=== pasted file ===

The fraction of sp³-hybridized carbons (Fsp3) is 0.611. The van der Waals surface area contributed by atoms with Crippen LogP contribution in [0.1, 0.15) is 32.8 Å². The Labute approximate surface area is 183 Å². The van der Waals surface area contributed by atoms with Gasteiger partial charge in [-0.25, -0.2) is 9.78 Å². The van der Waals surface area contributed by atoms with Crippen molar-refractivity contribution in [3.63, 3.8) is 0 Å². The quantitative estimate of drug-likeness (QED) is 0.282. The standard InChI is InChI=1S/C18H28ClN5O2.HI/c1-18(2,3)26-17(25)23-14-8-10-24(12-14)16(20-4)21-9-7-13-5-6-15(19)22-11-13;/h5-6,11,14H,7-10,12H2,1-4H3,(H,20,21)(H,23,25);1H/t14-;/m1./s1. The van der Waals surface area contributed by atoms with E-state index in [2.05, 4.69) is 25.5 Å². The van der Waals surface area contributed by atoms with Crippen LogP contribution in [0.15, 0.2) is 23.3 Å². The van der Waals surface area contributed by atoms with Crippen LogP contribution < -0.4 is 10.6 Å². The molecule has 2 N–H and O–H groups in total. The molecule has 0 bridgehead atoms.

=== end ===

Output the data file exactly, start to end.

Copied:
The fraction of sp³-hybridized carbons (Fsp3) is 0.611. The van der Waals surface area contributed by atoms with Crippen LogP contribution in [0.1, 0.15) is 32.8 Å². The Labute approximate surface area is 183 Å². The van der Waals surface area contributed by atoms with Gasteiger partial charge in [-0.25, -0.2) is 9.78 Å². The van der Waals surface area contributed by atoms with Crippen molar-refractivity contribution in [3.63, 3.8) is 0 Å². The quantitative estimate of drug-likeness (QED) is 0.282. The standard InChI is InChI=1S/C18H28ClN5O2.HI/c1-18(2,3)26-17(25)23-14-8-10-24(12-14)16(20-4)21-9-7-13-5-6-15(19)22-11-13;/h5-6,11,14H,7-10,12H2,1-4H3,(H,20,21)(H,23,25);1H/t14-;/m1./s1. The van der Waals surface area contributed by atoms with E-state index in [2.05, 4.69) is 25.5 Å². The van der Waals surface area contributed by atoms with Crippen LogP contribution in [0.15, 0.2) is 23.3 Å². The van der Waals surface area contributed by atoms with Crippen LogP contribution < -0.4 is 10.6 Å². The molecule has 2 N–H and O–H groups in total. The molecule has 0 bridgehead atoms.